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Teacher Returns from Japan

Teacher Makes Japanese Connections

When Alice Foltz began to sweep the floor of a Japanese elementary school, she realized she was not in Potomac Falls High School anymore.

"Students have responsibilities to clean their school buildings for a half-hour a day," Foltz said. "Teachers, too."

Although Foltz was surprised by some Japanese customs, she soon realized the many similarities between herself and teachers across the world.

THE POTOMAC FALLS High School social science department chair participated in the three-week Japan Fulbright Memorial Fund Teacher Program, founded by Japanese Fulbright scholars, in November.

Foltz attended classes in Tokyo, Kyoto and Okinawa. She described the classroom environment as a rigid one.

All Japanese schools follow a national curriculum, where teachers teach from national lesson plans geared toward performance tests given at several grade levels.

"All middle-school and high-school students wear uniforms," Foltz said. "The classrooms are not as interesting as ours. There is little evidence of student projects on the walls."

FOLTZ HAD two objectives while there, to observe how standardized testing affects education and to learn how World War II is taught in Japanese classrooms.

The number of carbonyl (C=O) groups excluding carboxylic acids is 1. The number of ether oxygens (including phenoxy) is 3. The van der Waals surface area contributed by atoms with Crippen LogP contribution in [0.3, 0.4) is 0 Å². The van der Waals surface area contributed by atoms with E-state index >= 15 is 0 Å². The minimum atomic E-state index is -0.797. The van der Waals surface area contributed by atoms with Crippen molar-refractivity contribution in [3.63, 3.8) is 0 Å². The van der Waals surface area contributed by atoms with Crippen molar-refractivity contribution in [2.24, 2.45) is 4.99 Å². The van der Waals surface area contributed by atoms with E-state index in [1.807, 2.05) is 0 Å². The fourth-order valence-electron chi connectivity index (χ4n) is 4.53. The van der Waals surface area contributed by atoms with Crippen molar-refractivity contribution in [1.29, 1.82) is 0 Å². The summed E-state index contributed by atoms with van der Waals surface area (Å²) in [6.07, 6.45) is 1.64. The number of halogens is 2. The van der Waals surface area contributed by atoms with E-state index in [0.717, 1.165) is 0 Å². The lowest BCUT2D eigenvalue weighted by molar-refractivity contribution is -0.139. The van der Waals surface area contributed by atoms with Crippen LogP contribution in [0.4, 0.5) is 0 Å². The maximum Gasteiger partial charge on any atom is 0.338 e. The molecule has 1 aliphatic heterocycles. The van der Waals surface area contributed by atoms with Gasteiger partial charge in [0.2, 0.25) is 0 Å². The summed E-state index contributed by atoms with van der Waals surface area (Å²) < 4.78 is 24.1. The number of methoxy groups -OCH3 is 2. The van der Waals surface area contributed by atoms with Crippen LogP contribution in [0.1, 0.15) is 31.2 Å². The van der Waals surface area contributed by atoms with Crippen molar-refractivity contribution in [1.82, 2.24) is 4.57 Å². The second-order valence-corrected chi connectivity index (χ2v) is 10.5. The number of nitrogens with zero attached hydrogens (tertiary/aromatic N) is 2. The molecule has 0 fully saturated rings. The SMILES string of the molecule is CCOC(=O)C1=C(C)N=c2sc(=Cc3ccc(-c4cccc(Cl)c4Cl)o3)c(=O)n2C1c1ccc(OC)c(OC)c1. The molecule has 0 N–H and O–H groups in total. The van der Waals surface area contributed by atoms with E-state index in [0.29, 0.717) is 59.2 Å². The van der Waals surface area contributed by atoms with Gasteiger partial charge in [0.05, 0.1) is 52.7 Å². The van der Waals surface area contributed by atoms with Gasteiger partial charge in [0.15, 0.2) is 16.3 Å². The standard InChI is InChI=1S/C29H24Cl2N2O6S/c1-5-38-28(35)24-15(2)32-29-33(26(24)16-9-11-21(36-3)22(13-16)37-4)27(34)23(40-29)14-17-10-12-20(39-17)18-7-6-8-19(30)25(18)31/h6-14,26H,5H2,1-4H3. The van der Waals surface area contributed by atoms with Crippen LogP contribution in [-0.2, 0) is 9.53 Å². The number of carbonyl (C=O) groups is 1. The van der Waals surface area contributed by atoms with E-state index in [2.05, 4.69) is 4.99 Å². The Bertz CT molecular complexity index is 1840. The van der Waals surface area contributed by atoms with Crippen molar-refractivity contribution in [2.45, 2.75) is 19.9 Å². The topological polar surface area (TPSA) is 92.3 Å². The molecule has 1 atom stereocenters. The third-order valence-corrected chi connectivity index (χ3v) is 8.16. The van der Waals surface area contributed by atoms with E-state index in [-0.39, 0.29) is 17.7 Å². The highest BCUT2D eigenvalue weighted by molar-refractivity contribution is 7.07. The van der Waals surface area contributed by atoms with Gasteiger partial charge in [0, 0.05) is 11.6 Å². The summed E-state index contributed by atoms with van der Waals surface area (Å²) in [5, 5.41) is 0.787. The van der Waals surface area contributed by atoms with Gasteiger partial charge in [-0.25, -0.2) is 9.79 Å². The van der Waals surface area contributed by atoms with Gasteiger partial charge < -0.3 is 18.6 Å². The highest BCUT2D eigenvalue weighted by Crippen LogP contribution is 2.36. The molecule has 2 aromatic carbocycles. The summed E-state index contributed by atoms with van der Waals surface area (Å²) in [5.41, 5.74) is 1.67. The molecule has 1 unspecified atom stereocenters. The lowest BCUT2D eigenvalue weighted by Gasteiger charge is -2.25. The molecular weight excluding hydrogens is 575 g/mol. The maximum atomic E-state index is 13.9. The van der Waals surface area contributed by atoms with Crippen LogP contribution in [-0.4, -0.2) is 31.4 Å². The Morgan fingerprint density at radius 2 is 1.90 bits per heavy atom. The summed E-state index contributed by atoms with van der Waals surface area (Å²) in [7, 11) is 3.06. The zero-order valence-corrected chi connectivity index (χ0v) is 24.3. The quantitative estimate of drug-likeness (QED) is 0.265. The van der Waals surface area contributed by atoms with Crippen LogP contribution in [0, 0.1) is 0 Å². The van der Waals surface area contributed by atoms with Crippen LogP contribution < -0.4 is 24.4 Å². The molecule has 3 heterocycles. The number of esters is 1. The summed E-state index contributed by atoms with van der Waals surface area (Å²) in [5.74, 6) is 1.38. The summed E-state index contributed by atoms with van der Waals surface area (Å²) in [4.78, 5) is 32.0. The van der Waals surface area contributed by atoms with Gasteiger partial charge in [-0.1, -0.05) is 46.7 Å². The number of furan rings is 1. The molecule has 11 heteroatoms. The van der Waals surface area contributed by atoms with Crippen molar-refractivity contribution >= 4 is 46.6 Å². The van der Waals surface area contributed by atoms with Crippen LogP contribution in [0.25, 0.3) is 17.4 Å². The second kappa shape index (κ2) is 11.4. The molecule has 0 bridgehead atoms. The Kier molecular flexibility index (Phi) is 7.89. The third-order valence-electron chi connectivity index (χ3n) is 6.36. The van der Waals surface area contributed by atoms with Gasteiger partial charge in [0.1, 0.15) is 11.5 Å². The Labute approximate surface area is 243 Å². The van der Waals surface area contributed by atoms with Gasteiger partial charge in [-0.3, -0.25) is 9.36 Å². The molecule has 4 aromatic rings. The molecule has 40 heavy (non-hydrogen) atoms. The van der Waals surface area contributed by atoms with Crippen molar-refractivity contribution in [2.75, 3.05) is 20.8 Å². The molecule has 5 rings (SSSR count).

"Standardized testing definitely affects the way students are taught there," Foltz said. "Their performance on exams determines what job they will get. Our students have so many more options here."

The U.S. History teacher visited the World War II museum in Okinawa.

"I had the opportunity to talk to Hiroshima survivors and teachers who live in Hiroshima and teach about World War II," Foltz said. "I will definitely take that experience back to my classroom."

Potomac Falls High School principal David Spage said he would encourage any teacher to travel abroad.

"Alice has already brought back a number of ideas and different perspectives. She has a new attitude on her own professional growth as a result of her trip to Japan," Spage said. "I have already talked to a half-dozen teachers about traveling abroad."

WHEN FOLTZ stepped off the plane, Japanese teachers greeted her.

"Any culture shock I experienced was reduced by the fact that I was with a wonderful group of teachers," Foltz said.

After spending hours talking to her fellow teachers about different aspects of education, Foltz realized they shared many of the same concerns. The teachers discussed the difficulties they have with teaching students with disabilities and dealing with student problems at home.

"Even though there are many differences between us, we deal with the same problems," Foltz said.